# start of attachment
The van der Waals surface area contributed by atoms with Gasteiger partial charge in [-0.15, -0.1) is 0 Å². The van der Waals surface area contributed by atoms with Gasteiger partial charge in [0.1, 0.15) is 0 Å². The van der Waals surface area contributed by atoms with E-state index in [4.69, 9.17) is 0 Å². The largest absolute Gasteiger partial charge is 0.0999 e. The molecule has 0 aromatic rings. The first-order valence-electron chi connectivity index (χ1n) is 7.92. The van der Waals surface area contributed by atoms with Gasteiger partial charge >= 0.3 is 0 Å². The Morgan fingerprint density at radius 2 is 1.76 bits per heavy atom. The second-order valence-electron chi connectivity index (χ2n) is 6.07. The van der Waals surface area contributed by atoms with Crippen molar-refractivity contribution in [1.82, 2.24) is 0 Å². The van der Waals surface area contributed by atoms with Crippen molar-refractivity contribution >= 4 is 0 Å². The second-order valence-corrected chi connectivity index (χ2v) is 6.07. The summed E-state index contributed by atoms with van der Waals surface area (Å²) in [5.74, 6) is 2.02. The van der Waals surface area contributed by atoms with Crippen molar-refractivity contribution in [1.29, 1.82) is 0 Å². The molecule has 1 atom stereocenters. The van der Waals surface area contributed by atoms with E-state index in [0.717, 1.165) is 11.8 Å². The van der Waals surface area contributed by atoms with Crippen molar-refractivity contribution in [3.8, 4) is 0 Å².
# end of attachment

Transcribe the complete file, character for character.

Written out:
The van der Waals surface area contributed by atoms with Gasteiger partial charge in [-0.15, -0.1) is 0 Å². The van der Waals surface area contributed by atoms with Gasteiger partial charge in [0.1, 0.15) is 0 Å². The van der Waals surface area contributed by atoms with E-state index in [4.69, 9.17) is 0 Å². The largest absolute Gasteiger partial charge is 0.0999 e. The molecule has 0 aromatic rings. The first-order valence-electron chi connectivity index (χ1n) is 7.92. The van der Waals surface area contributed by atoms with Gasteiger partial charge >= 0.3 is 0 Å². The Morgan fingerprint density at radius 2 is 1.76 bits per heavy atom. The second-order valence-electron chi connectivity index (χ2n) is 6.07. The van der Waals surface area contributed by atoms with Crippen molar-refractivity contribution in [1.82, 2.24) is 0 Å². The van der Waals surface area contributed by atoms with Crippen molar-refractivity contribution >= 4 is 0 Å². The second-order valence-corrected chi connectivity index (χ2v) is 6.07. The summed E-state index contributed by atoms with van der Waals surface area (Å²) in [5.74, 6) is 2.02. The van der Waals surface area contributed by atoms with Crippen molar-refractivity contribution in [1.29, 1.82) is 0 Å². The molecule has 1 atom stereocenters. The van der Waals surface area contributed by atoms with E-state index in [0.717, 1.165) is 11.8 Å². The van der Waals surface area contributed by atoms with Crippen molar-refractivity contribution in [3.8, 4) is 0 Å².